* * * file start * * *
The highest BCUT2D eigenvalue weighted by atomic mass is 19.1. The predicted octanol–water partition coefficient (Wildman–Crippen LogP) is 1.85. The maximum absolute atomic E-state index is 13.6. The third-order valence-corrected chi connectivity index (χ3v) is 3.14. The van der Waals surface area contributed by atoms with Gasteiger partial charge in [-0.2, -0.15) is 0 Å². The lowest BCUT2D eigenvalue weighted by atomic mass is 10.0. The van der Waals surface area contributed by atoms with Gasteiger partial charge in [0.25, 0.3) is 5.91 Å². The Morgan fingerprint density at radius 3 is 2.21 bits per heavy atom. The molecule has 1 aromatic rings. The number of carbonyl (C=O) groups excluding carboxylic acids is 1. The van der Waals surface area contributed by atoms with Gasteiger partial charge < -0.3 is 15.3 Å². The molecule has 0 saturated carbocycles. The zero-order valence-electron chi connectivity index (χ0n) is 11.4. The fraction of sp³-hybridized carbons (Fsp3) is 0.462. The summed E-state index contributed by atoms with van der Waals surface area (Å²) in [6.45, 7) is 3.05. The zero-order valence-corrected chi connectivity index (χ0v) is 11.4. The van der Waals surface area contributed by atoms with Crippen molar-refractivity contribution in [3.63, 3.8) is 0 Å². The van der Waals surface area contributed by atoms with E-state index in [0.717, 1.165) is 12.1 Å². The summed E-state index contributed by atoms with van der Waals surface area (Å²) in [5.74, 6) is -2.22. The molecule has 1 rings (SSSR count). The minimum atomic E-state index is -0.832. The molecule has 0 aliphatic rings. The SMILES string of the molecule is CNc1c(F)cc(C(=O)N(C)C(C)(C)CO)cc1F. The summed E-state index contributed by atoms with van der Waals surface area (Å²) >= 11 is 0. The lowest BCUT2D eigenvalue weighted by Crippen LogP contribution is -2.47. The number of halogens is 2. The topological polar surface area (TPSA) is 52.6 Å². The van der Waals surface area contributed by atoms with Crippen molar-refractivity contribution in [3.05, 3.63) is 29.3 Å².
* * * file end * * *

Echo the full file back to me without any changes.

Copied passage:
The highest BCUT2D eigenvalue weighted by atomic mass is 19.1. The predicted octanol–water partition coefficient (Wildman–Crippen LogP) is 1.85. The maximum absolute atomic E-state index is 13.6. The third-order valence-corrected chi connectivity index (χ3v) is 3.14. The van der Waals surface area contributed by atoms with Gasteiger partial charge in [-0.2, -0.15) is 0 Å². The lowest BCUT2D eigenvalue weighted by atomic mass is 10.0. The van der Waals surface area contributed by atoms with Gasteiger partial charge in [0.25, 0.3) is 5.91 Å². The Morgan fingerprint density at radius 3 is 2.21 bits per heavy atom. The molecule has 1 aromatic rings. The number of carbonyl (C=O) groups excluding carboxylic acids is 1. The van der Waals surface area contributed by atoms with Gasteiger partial charge < -0.3 is 15.3 Å². The molecule has 0 saturated carbocycles. The zero-order valence-electron chi connectivity index (χ0n) is 11.4. The fraction of sp³-hybridized carbons (Fsp3) is 0.462. The summed E-state index contributed by atoms with van der Waals surface area (Å²) in [6.45, 7) is 3.05. The zero-order valence-corrected chi connectivity index (χ0v) is 11.4. The van der Waals surface area contributed by atoms with Crippen molar-refractivity contribution in [3.63, 3.8) is 0 Å². The van der Waals surface area contributed by atoms with E-state index in [0.717, 1.165) is 12.1 Å². The summed E-state index contributed by atoms with van der Waals surface area (Å²) in [5.74, 6) is -2.22. The molecule has 1 rings (SSSR count). The minimum atomic E-state index is -0.832. The molecule has 0 aliphatic rings. The SMILES string of the molecule is CNc1c(F)cc(C(=O)N(C)C(C)(C)CO)cc1F. The summed E-state index contributed by atoms with van der Waals surface area (Å²) >= 11 is 0. The lowest BCUT2D eigenvalue weighted by Crippen LogP contribution is -2.47. The number of halogens is 2. The topological polar surface area (TPSA) is 52.6 Å². The van der Waals surface area contributed by atoms with Crippen molar-refractivity contribution in [3.05, 3.63) is 29.3 Å².